For the past seven years, life has been a struggle for Armando Mata Orozco, who immigrated to the United States when he was just fifteen years old.
It was hard for Armando to get on his feet without a Social Security number; he could not find a decent job and lived in fear of being arrested for driving without a license. Fortunately, that all changed when he discovered and applied for the Deferred Action for Childhood Arrivals (DACA) program.
With assistance from his friend Mauricio, a community member involved in the C-U Immigration Forum, Armando hired a lawyer to help him obtain a social security number, work permit, and driver's license. Being the first undocumented immigrant in Champaign, Illinois to get his social security number, Armando feels great relief in his daily life. As the seventh of 13 brothers and sisters (seven of which live in Champaign also), Armando desires the same peace for his family. "I wish one day they also have the same luck I had. I wish one day they can also be unafraid to drive to work or to be deported," he writes in an email.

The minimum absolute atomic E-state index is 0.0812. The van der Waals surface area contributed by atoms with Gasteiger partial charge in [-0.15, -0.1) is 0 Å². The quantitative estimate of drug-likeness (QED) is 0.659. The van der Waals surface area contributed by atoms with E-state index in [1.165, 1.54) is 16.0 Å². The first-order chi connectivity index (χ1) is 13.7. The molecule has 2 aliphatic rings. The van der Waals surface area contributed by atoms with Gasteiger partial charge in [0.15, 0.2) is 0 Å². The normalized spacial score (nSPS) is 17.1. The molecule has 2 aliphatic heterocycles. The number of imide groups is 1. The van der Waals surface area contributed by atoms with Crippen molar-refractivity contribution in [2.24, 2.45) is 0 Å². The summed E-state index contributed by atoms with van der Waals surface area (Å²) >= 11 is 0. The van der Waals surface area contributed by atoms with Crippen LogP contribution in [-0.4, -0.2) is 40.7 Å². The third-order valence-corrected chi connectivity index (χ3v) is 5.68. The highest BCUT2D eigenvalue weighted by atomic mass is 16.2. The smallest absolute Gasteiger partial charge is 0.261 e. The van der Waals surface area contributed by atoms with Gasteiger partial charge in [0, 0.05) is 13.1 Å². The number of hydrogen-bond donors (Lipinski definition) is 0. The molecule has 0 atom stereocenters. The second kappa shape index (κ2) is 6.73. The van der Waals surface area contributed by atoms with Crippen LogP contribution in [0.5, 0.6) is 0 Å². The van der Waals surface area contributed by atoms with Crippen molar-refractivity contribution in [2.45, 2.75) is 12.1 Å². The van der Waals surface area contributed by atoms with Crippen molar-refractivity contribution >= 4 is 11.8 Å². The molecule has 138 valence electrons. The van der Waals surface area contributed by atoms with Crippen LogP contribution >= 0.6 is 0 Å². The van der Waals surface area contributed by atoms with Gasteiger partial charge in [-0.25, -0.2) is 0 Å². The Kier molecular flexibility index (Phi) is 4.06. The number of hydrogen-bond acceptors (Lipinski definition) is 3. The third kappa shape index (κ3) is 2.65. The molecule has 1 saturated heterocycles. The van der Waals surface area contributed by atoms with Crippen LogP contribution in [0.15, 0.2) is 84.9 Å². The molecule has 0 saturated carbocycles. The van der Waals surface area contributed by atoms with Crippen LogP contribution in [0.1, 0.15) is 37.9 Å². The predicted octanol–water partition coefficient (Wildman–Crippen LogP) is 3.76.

The DACA program allows Armando to go after his dreams. Currently, Armando works as a cook at a local restaurant, but his aspirations are to get a culinary degree and become a professional chef. He also looks forward to taking English classes at Parkland College to improve his writing.
With your support of the Y's work with immigrant communities, more success stories like Armando's will be told. Please, help us replace the $60,000 grant that the Catholic Church revoked because we refused to break ties with a state-wide coalition that endorsed same-sex marriage equality. You can make inclusive communities happen! Please, donate now.